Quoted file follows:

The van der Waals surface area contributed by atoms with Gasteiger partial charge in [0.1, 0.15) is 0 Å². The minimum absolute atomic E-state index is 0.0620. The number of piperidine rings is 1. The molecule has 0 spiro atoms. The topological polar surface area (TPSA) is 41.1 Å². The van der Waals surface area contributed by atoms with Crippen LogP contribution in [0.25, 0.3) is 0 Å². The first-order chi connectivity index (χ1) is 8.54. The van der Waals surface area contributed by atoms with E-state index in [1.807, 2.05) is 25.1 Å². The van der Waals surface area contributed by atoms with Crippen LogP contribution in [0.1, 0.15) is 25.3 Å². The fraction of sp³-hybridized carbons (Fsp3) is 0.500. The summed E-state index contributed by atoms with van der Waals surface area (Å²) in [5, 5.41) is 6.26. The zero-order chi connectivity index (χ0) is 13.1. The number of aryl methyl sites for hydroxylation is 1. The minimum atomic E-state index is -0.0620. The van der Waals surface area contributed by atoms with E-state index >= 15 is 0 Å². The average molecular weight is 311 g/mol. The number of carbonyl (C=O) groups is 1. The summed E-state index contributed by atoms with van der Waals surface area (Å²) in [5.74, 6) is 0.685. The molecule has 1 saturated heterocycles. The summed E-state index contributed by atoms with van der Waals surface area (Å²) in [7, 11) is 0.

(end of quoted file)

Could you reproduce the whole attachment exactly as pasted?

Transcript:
The van der Waals surface area contributed by atoms with Gasteiger partial charge in [0.1, 0.15) is 0 Å². The minimum absolute atomic E-state index is 0.0620. The number of piperidine rings is 1. The molecule has 0 spiro atoms. The topological polar surface area (TPSA) is 41.1 Å². The van der Waals surface area contributed by atoms with Crippen LogP contribution in [0.25, 0.3) is 0 Å². The first-order chi connectivity index (χ1) is 8.54. The van der Waals surface area contributed by atoms with E-state index in [1.807, 2.05) is 25.1 Å². The van der Waals surface area contributed by atoms with Crippen LogP contribution in [0.1, 0.15) is 25.3 Å². The fraction of sp³-hybridized carbons (Fsp3) is 0.500. The summed E-state index contributed by atoms with van der Waals surface area (Å²) in [5, 5.41) is 6.26. The zero-order chi connectivity index (χ0) is 13.1. The number of aryl methyl sites for hydroxylation is 1. The minimum atomic E-state index is -0.0620. The van der Waals surface area contributed by atoms with E-state index >= 15 is 0 Å². The average molecular weight is 311 g/mol. The number of carbonyl (C=O) groups is 1. The summed E-state index contributed by atoms with van der Waals surface area (Å²) in [5.74, 6) is 0.685. The molecule has 1 saturated heterocycles. The summed E-state index contributed by atoms with van der Waals surface area (Å²) in [7, 11) is 0.